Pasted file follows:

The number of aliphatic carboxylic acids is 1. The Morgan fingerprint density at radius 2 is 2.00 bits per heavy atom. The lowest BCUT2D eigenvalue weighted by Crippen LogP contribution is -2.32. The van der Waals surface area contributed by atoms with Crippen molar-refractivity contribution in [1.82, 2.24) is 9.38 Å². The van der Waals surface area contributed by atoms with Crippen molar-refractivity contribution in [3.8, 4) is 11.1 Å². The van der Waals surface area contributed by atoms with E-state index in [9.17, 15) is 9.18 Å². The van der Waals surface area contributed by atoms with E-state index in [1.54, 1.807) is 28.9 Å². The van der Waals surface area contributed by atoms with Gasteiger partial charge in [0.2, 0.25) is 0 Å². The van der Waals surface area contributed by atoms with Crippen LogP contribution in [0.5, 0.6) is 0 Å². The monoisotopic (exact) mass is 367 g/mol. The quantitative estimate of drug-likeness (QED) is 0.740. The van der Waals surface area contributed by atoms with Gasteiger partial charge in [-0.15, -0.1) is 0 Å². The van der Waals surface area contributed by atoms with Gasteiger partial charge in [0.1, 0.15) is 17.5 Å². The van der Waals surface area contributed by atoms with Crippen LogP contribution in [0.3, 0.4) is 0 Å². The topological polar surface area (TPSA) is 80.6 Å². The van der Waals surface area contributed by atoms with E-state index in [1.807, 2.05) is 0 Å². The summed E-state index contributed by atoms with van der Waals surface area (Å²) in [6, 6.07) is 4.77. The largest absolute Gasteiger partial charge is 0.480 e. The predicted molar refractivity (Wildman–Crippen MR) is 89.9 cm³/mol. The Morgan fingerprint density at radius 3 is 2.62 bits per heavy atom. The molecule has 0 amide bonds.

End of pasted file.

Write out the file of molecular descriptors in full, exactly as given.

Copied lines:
The number of aliphatic carboxylic acids is 1. The Morgan fingerprint density at radius 2 is 2.00 bits per heavy atom. The lowest BCUT2D eigenvalue weighted by Crippen LogP contribution is -2.32. The van der Waals surface area contributed by atoms with Crippen molar-refractivity contribution in [1.82, 2.24) is 9.38 Å². The van der Waals surface area contributed by atoms with Crippen molar-refractivity contribution in [3.8, 4) is 11.1 Å². The van der Waals surface area contributed by atoms with E-state index in [9.17, 15) is 9.18 Å². The van der Waals surface area contributed by atoms with E-state index in [1.54, 1.807) is 28.9 Å². The van der Waals surface area contributed by atoms with Gasteiger partial charge in [0.2, 0.25) is 0 Å². The van der Waals surface area contributed by atoms with Crippen LogP contribution in [0.5, 0.6) is 0 Å². The monoisotopic (exact) mass is 367 g/mol. The quantitative estimate of drug-likeness (QED) is 0.740. The van der Waals surface area contributed by atoms with Gasteiger partial charge in [-0.15, -0.1) is 0 Å². The van der Waals surface area contributed by atoms with Gasteiger partial charge in [0.1, 0.15) is 17.5 Å². The van der Waals surface area contributed by atoms with Crippen LogP contribution in [0.3, 0.4) is 0 Å². The topological polar surface area (TPSA) is 80.6 Å². The van der Waals surface area contributed by atoms with E-state index in [1.807, 2.05) is 0 Å². The summed E-state index contributed by atoms with van der Waals surface area (Å²) in [6, 6.07) is 4.77. The largest absolute Gasteiger partial charge is 0.480 e. The predicted molar refractivity (Wildman–Crippen MR) is 89.9 cm³/mol. The Morgan fingerprint density at radius 3 is 2.62 bits per heavy atom. The molecule has 0 amide bonds.